As landowners threatened by the Pacific Connector gas pipeline, we are elated at Sen. Jeff Merkley’s announcement that he will not support a project dependent on seizing private properties through eminent domain for a foreign corporations' profit. Hundreds of Oregon families have been held hostage far too long on behalf of this speculative venture, already twice denied by the Federal Energy Regulatory Commission. Senator Merkley’s shift comes as welcome news.
We have devoted our lives to hard work and sacrifice to build our homes, nurture the land and live out our version of the American dream in rural Oregon only to find ourselves captive to federal, state and local permitting processes. In trying to protect ourselves, we’ve discovered that landowner rights under the Constitution are ignored by the very elected officials who have sworn to uphold them. The Fifth Amendment is clear that private property can be taken only for public use, and yet the Pacific Connector gas pipeline and the Jordan Cove LNG export projects are owned by Pembina Pipeline, a private Canadian corporation based in Calgary. This foreign company is poised to use eminent domain to take the private properties of American citizens so it can export Canadian gas to Asia if the pipeline is approved. There is something very wrong with this picture.
It is unconscionable that everything we have worked for in our lives can be glibly tossed aside to support Pembina’s exaggerated gains by elected officials such as Knute Buehler, a GOP candidate for governor and county commissioners Tim Freeman, Derrick DeGroot and John Sweet, all Republicans, who profess their support of personal property rights and opposition to eminent domain. Jackson County’s commissioners, also Republicans, demonstrated integrity and leadership by unequivocally opposing this project as required by their county code. Douglas County commissioners are ignoring their code, which states, “the power of eminent domain should be used to acquire property only for public purposes.” Unfortunately, for Coos, Douglas and Klamath commissioners, the decades of taxes and hard work we have contributed to our communities is less important than a Canadian company’s move to secure a bigger bottom line for their shareholders.
Unless you have lived through this nightmare as we have, you cannot imagine the emotional roller coaster and stress our families have endured for more than ten years. Our livelihoods and lifestyles have been nothing more than political fodder, with pipeline support coming from those who stand to profit at our expense with little thought of the harm to private landowners.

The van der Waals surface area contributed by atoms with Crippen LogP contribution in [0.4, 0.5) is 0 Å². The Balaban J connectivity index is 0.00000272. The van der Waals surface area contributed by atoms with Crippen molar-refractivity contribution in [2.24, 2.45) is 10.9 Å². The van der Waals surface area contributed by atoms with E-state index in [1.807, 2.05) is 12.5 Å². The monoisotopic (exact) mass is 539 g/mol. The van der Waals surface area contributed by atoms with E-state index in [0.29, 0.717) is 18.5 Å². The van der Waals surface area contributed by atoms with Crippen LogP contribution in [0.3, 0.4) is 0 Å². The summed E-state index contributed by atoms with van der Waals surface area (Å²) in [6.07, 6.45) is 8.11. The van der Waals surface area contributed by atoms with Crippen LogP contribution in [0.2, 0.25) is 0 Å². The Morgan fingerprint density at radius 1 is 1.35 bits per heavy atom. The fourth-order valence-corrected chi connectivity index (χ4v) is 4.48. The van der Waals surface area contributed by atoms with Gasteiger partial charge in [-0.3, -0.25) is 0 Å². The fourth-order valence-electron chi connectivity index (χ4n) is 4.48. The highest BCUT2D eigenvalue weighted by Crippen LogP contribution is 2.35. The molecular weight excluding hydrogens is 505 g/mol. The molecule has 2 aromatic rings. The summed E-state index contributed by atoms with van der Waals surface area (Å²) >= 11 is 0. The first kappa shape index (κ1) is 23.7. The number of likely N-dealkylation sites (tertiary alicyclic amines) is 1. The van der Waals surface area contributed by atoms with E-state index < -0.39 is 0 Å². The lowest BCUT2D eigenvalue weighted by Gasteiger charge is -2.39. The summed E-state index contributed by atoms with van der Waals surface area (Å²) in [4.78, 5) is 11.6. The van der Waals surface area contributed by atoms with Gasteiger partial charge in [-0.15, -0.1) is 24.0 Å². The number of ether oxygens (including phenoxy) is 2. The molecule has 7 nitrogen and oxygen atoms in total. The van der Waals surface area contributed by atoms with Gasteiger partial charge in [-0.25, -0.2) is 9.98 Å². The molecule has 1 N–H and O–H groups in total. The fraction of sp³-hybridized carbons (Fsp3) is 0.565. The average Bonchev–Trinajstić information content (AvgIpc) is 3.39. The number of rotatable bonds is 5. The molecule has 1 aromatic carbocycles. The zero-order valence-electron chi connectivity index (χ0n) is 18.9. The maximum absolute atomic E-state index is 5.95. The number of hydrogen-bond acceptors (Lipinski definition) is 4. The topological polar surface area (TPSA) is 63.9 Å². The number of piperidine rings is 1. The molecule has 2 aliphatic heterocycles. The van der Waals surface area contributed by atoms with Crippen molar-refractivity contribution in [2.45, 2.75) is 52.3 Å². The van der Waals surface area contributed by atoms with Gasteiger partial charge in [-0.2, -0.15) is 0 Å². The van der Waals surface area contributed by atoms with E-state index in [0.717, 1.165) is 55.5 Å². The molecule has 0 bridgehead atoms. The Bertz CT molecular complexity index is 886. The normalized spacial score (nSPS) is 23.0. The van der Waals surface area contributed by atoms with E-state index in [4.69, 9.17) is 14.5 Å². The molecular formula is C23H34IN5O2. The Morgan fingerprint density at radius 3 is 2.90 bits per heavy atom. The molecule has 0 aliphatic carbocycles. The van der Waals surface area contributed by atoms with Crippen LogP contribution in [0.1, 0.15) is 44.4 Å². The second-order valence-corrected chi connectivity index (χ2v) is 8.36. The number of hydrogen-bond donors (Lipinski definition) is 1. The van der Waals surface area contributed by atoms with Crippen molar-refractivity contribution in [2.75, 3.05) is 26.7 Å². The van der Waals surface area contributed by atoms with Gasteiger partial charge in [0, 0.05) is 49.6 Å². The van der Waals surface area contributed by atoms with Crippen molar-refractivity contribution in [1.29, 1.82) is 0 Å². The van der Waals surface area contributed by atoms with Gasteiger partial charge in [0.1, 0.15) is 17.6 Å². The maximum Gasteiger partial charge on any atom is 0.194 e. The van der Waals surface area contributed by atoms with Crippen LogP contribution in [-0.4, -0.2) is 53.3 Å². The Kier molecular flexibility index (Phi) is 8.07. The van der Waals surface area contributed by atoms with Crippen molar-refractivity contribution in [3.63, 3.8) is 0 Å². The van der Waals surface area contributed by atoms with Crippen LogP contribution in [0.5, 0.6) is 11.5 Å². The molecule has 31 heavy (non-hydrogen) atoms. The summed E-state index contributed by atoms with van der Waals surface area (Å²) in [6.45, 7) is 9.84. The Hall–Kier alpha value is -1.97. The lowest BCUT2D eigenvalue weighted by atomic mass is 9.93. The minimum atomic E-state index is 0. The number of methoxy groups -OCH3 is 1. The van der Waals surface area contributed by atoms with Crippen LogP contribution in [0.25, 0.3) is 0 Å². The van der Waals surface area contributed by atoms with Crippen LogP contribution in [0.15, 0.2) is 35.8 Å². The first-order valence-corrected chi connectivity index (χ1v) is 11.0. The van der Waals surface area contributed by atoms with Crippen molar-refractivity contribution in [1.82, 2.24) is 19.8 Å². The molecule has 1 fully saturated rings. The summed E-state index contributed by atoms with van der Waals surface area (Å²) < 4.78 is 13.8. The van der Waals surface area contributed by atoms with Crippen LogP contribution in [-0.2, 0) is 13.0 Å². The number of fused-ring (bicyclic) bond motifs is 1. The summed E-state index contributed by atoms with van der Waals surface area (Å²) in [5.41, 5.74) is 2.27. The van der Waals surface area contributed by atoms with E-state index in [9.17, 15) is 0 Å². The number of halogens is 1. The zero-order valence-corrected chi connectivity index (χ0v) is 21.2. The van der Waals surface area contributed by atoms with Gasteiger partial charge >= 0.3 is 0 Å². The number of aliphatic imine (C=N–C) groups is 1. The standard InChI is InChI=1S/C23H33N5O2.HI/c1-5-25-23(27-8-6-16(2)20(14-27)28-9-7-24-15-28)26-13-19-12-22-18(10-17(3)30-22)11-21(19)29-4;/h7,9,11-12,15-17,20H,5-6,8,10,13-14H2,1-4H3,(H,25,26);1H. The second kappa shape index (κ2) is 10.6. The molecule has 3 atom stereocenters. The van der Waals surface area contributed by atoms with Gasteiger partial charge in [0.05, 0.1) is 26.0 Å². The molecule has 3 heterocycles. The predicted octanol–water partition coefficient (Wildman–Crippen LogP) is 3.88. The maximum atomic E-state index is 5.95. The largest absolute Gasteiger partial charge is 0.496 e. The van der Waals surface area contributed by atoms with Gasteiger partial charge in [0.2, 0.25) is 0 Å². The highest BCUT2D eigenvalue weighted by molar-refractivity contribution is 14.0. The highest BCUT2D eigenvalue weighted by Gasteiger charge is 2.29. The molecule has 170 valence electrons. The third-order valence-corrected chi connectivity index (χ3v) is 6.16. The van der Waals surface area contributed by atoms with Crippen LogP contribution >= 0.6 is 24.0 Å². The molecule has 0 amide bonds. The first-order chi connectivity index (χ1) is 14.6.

Commissioners Tim Freeman and Derrick DeGroot are both outspoken personal property rights advocates. Freeman has publicly expressed his opposition to eminent domain being used for the Pacific Connector pipeline. Now both want to portray Merkley’s congruency around the use of eminent domain and his inability to support it as an urban/rural divide between rural Oregon and Portland. In fact, none of the urban centers in either Freeman or DeGroot’s communities are affected by the pipeline; only outlying rural residents will suffer the consequences.
This is not a battleground between Portland and rural Southern Oregon, it is about local property owners on the front lines against a foreign corporation that wants to take our property. Frankly, we are sick and tired of the pie-in-the-sky speculation by these for-profit corporations at our expense. Our lands and our lives have been under siege long enough. We can’t build, we can’t plan and we can’t sell if we choose to with the threat of this ticking time bomb snaking across our ridges, pastures, creeks and rivers. All we can say is hooray for Senator Merkley for having the mettle to change course. We hope more elected officials will find the courage to stand behind their words and join him.
These projects are dependent on the taking of private property. Very simply, you cannot be against eminent domain and for Jordan Cove or the Pacific Connector and have an ounce of integrity.
Taking our land to create financial benefits for a foreign corporation under the guise of job creation has divided Oregon and is not the way forward for economic growth and security for our communities. We support jobs and we support the workers, many of whom who are in conflict with union leadership around a project that is dependent on eminent domain and threatens the future for their children. Statistics are clear: The fossil fuel industry cannot keep pace with the job growth in both solar and wind employment sectors. Oregonians should not be asked to sacrifice each other by our elected officials so a private Canadian corporation can profit.
Oregon leaders who profess to oppose eminent domain must recognize this project cannot happen without it and follow Senator Merkley’s lead and come down on the right side of this issue. Landowners are deeply grateful that Merkley has heard our voices.
— Stacey McLaughlin lives in Douglas County. Landowners also signing this opinion are Ron Schaaf and Deb Evans, Klamath County; Bob Barker, Jackson County; and Clarence Adams, Francis Eatherington, John Clarke and Bill and Sharon Gow, all of Douglas County.